With all due respect, fantasy shouldn't be about following standards. Fantasy should be about creating your own.
I never said it was, but not everything needs to be completely unique. Miles might sound a bit modern for a fantasy series but leagues is an easy to grasp measure of distance which has that medieval feel. Personally I'd advise against making up your own measurements unless the culture that uses them is truly very strange or unusual. I'd rather a fantasy author measured distances in miles or leagues than say Zanthums or some other made up unit. I can grasp what the former two actually mean so when I'm told there's a thousand leagues of desert between point A and B, I can think wow, that's a lot of desert these guys have got to cross. Tell me there's a thousand Zanthums of desert and I won't have a clue. When it comes to little things like this I'm more likely to sigh at the author for trying to be a special snowflake rather than praising their originality. There are more important things to be doing imo.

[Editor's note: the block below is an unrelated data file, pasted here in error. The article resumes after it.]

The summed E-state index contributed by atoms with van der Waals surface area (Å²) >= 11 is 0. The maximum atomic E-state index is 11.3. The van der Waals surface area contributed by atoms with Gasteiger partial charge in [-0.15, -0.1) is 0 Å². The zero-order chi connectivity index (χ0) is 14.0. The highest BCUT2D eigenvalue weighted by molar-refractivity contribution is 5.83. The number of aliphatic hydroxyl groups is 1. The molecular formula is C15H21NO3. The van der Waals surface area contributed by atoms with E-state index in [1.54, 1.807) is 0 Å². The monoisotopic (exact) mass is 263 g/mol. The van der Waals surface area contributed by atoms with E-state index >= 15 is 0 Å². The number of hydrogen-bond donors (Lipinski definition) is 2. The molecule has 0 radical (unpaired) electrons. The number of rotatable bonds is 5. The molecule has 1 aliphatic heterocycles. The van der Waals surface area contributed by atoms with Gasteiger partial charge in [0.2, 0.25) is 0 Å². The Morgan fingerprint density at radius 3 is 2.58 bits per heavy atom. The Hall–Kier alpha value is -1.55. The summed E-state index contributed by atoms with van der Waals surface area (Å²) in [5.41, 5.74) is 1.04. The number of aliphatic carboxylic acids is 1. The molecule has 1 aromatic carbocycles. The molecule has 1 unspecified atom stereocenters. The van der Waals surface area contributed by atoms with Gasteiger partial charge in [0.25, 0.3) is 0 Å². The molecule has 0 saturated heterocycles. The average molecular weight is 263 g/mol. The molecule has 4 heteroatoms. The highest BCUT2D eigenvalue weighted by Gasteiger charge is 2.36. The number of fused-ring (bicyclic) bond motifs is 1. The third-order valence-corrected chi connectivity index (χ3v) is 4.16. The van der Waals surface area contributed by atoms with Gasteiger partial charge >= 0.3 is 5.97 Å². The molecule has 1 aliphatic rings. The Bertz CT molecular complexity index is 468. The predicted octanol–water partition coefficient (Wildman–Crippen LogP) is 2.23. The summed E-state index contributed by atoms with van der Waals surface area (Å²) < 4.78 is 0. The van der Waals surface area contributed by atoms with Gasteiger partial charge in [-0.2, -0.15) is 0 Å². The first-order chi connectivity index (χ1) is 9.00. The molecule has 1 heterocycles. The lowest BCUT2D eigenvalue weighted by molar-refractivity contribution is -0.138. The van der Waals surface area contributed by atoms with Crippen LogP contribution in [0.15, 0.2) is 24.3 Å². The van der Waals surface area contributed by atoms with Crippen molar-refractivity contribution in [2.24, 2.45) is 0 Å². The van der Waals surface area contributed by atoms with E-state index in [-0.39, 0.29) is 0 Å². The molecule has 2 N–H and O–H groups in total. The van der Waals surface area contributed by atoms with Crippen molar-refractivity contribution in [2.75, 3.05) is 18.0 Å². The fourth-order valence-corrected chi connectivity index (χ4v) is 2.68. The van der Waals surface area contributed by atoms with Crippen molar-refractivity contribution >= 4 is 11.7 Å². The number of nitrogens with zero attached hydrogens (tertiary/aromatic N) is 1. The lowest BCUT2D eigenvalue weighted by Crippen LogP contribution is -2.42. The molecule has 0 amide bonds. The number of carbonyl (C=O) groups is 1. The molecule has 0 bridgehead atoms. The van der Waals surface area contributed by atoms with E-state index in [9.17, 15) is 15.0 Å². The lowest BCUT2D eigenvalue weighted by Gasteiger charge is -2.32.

Just because they are speaking English in the book, doesn't mean they are in the actual universe itself. Think about it, anybody can write in English and say they are speaking another language but is translated into English for the reader to comprehend. Like a English for the reader but something else in the fictional reality.
I know that, that's what I'm saying. There is no English in Middle Earth, but the reader/viewer sees/hears English anyway simply because there is no way for the author to translate the entire book into whatever language the author decides everybody in the Shire speaks. No one would be able to read it because it's too confusing. Certain concepts such as day and night, feet and arms, etc. are universal. How many fantasy universes have horses, a real life animal? So real world measurements can also be part of a fictional fantasy world. I've read plenty of fantasies where they talk about "miles", "kilometers", "hours", etc. It's less confusing that way.